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THE LAW REFORM COMMISSION OF HONG KONG - page 265 / 360

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Chapter 12

Options for Reform of the Dispute Resolution Process

for Guardianship and Custody in Hong Kong

Introduction

12.1Developments in Australia and England have transformed the way children’s cases are dealt with by the use of alternative dispute resolution.  We set out the reforms required in the substantive law in chapter 6.  Changing the substantive law to reflect a more modern approach to children’s best interests and rights is not enough.  Such a change will have little impact unless it is supported by proper support services at the Family Court, a choice of dispute resolution methods and procedural processes that encourage people to choose alternatives to litigation.  We now deal with the reforms to the existing dispute resolution process and make recommendations on alternative dispute resolution such as mediation and parenting plans.  

Part A - The family dispute resolution process

12.2The choice for the resolution of child custody and guardianship disputes is between the traditional adversarial process (exemplified by the existing court-based approach adopted in Hong Kong) and the alternative dispute resolution process, most commonly associated with mediation.  We have set out these different processes in chapter 7.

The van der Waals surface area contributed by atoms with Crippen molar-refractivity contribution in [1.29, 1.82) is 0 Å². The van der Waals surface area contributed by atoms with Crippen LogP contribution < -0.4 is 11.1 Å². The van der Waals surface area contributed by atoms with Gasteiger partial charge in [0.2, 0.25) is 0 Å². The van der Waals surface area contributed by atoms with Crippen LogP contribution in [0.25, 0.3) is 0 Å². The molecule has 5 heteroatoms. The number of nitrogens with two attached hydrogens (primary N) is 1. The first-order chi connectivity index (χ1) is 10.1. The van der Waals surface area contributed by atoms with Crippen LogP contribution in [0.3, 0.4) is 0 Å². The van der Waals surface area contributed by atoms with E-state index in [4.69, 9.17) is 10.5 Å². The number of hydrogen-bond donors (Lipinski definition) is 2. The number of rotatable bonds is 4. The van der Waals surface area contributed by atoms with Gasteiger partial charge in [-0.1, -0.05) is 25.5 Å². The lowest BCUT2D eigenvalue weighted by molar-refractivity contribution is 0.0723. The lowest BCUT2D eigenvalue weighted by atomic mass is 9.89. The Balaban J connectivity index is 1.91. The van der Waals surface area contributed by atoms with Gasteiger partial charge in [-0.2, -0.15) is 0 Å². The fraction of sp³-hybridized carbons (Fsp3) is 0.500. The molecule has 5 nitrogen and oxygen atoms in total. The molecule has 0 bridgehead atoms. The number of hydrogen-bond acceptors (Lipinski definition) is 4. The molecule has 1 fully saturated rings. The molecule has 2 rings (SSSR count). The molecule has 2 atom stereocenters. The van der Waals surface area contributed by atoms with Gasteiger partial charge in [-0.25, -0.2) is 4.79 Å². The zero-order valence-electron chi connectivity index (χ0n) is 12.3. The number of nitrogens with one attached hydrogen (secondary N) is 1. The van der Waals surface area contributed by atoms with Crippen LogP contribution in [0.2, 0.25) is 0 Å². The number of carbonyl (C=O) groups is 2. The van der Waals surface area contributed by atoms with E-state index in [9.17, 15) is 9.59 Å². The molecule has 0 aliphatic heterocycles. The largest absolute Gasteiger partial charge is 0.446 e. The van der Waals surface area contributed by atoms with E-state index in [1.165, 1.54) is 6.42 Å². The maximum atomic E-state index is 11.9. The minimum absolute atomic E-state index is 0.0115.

Delay

12.3There are delays in allocating a date for full hearing.1172  The performance standard is 90 days for the time taken from the issue of the petition to setting down for hearing in dissolution of marriage cases.  No separate standard is set for the hearing of custody applications.  The target for the divorce hearing is set by the Court Users’ Committee for the Civil Courts.1173

12.4The effect of delays caused by increasing pressure on court lists is that the status quo is maintained, to the detriment of the parent seeking change.  Further delay can result from section 15 of the Legal Aid Ordinance (Cap 91), which provides for the stay of any proceedings pending an application for legal aid.  We understand that the period of stay is a maximum of 42 days.  This period is needed to investigate the means and merits of a legal aid application.  Priority is given to emergency applications, but custody and access cases per se will not normally qualify for priority in a legal aid assessment unless there is some specific urgency in the matter.  However, if legislation were to indicate that delay in such cases would be prejudicial to the best interests of the child, then more resources would need to be allocated to

1172 One solicitor informed us that it could take six months.

1173 “Judiciary - Serving the Community”, booklet (1996).

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